Wednesday, November 09, 2011

Paging Dr. Sam

Sam Walton was a visionary of sorts. He dared to take on (what was then) the big boys. Sears, J C Penney and K-Mart were fair game to him and ripe for a trip to the retail woodshed.

But somehow I doubt he ever envisioned expanding the concept of discount retailer in to the world of health care.

In a bit of a twist . . .

In the same week in late October that Walmart announced it would stop offering health insurance benefits to new part-time employees, the retailer sent out a request for information seeking partners to help it "dramatically ... lower the cost of healthcare ... by becoming the largest provider of primary healthcare services in the nation."

Seems a bit schizophrenic don't you think?

And there is this observation.

Will expansion of in-store clinics, for example, further fragment care in the U.S. by drawing patients away from their established primary care doctors? Would patients who need specialists fall through the cracks? Will patients seen by nurses or physician assistants at in-store clinics have just as good outcomes as those seen by doctors in more traditional practices?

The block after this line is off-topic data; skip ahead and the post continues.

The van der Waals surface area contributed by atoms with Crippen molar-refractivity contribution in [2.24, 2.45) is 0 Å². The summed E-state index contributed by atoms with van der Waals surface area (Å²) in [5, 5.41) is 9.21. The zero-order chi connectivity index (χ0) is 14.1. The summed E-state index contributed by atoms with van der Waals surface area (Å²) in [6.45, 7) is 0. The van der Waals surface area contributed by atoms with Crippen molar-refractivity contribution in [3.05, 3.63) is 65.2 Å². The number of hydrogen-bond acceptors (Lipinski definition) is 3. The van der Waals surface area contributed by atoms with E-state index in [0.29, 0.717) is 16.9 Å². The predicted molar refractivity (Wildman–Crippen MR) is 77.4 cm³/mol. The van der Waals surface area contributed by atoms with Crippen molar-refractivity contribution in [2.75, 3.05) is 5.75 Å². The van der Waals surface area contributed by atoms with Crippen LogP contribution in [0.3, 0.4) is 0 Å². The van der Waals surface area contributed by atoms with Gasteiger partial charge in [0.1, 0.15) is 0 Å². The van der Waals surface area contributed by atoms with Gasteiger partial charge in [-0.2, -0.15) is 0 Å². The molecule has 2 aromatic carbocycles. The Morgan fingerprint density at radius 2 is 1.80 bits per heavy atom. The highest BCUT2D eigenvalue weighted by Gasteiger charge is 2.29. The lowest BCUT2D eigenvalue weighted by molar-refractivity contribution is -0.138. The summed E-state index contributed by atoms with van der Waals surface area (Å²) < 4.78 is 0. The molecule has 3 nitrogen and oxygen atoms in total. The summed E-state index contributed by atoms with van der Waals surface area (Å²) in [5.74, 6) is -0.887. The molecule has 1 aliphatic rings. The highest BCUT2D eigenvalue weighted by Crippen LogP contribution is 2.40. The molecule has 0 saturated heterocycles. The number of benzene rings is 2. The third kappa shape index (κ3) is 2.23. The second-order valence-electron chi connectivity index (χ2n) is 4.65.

"Maybe Walmart can deliver a lot of this stuff more cheaply because it is an expert at doing this with other types of widgets, but health care is not a widget and managing individual human beings is not nearly as simple as selling commercial products to consumers," says Ann O'Malley, a physician and senior health researcher at the Center for Studying Health System Change, a nonpartisan Washington think tank.
Sometimes cheaper is better and sometimes it is simply cheaper.

You get what you pay for.

Readers of InsureBlog know that we are proponents of streamlined health care, especially when it comes to primary care, but I am not sure the world of medicine is ready to mix with the People of Wal-Mart.

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